There are several proposed state budget cuts that residents in the Upper Lynn Canal are worried about. Funding for ferries, police, public broadcasting and forestry are all on the chopping block.
Last week, people in Haines had the chance to voice concerns to their representative – Democrat Sam Kito III. Kito spent Friday in Haines at the invite of the Chamber of Commerce. He represents Juneau, Haines, Skagway, Klukwan, Gustavus and Excursion Inlet in the Alaska House.
Kito visited Haines the day after the Senate Finance Committee proposed cuts to education funding. Kito told the 20 or so people gathered at the chamber lunch that would have a “dramatic” impact on school districts. He says the legislature should be more cautious about indirect consequences from funding cuts.
“I’m worried about not just the practical impacts of decreasing the funding, but the potential for inducing fear in our population,” Kito said. “[For example,] people that will not go out and buy a house because they’re afraid or not go out and buy a car. I want to make sure we don’t take that step too big and have other impacts that we’re not aware of at this moment.”
For the Alaska Marine Highway, Kito says he wants the state to at least maintain service through the summer for people whose reservations are already booked. But he says the marine highway does need to look at ways of becoming more efficient.
Kito says he is working to get funding back for the two Haines State forester positions that are at risk of being cut.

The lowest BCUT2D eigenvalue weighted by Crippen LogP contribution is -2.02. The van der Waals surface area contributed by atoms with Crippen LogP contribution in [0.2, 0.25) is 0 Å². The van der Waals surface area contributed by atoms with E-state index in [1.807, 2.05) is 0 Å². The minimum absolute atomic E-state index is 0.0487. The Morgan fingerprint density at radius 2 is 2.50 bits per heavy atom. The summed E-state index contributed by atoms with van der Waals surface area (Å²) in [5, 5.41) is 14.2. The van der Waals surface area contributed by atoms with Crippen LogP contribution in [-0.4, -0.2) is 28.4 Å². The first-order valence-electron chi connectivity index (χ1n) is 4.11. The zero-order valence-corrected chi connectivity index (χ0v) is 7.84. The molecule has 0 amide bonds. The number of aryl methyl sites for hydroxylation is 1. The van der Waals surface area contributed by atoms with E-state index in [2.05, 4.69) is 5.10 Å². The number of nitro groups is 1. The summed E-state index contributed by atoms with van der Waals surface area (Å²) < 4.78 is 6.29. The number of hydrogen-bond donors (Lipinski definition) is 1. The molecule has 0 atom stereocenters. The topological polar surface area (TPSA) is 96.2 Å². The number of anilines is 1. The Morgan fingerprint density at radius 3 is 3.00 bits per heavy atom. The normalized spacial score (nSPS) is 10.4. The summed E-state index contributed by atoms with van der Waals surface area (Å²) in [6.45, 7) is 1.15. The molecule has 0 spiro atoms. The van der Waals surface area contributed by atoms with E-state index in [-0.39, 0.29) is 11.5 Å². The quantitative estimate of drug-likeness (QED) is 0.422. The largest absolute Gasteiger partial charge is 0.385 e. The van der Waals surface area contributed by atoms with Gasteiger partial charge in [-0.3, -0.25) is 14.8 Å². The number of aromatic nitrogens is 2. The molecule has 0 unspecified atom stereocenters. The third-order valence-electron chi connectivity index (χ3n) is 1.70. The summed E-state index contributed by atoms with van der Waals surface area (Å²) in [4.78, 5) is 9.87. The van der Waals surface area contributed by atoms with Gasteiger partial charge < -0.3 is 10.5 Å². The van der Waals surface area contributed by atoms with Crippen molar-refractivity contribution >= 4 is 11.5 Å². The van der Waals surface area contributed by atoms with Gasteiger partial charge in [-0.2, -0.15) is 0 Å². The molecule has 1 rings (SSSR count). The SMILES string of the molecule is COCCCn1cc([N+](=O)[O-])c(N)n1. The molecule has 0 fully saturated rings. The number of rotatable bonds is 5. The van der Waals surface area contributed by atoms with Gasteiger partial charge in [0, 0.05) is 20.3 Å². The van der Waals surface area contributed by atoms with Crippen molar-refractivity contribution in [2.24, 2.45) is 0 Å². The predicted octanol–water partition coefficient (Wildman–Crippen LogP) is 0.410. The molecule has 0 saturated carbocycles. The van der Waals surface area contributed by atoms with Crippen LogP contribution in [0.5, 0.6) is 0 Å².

“If we’ve got an active forest here and we’re managing that active forest, then it makes sense to have somebody here to do that,” he said. “And if we end up with a lower budget for DNR, then it’ll be a matter of negotiating with DNR and the governor’s office to make sure that Haines is adequately covered.”
He also addressed proposed cuts to public broadcasting. Kito said broadcasting cuts would likely be negotiated between the House – which proposed a 23 percent cut, and the Senate – which proposed a 60 percent cut.
“And there have been discussions with the rural members in the House and in the Senate…to find a way to hold the smaller communities harmless and have the cuts for public broadcasting maybe be in areas where they might have the ability to do a little more fundraising. So Anchorage, Fairbanks, Juneau might see higher cuts than rural areas.”
In Haines Borough Manager David Sosa’s proposed budget, he says a potential cut to the State Department of Corrections Community Jails Program would result in a $270,000 loss for Haines. Sosa wants to balance that shortfall by increasing the mill rate and freezing the hire of a fifth police officer. Haines resident Norm Hughes asked Kito about the community jails cuts.
“If you own property you get to help pay that expense [with an increased mill rate],” Hughes said. “And so these things are coming back. And I have issues with public safety in Haines, and I don’t think we need lots of cops, but we do need some presence here with thievery and things that happen in municipalities.”
“As the state, we’re seeing costs pushed towards the municipalities, and municipalities have a hard time pushing back up,” Kito responded.
After his visit to Haines, Kito told KHNS that he thinks getting money back in the budget for the community jails program is going to be an “uphill battle.”
Kito says one area where he thinks the budget could be cut, is in infrastructure projects such as the Susitna-Watana Dam, the Cook Inlet Knik Arm Bridge and the Juneau Access Road. He said the state can’t afford those kind of projects without a robust budget.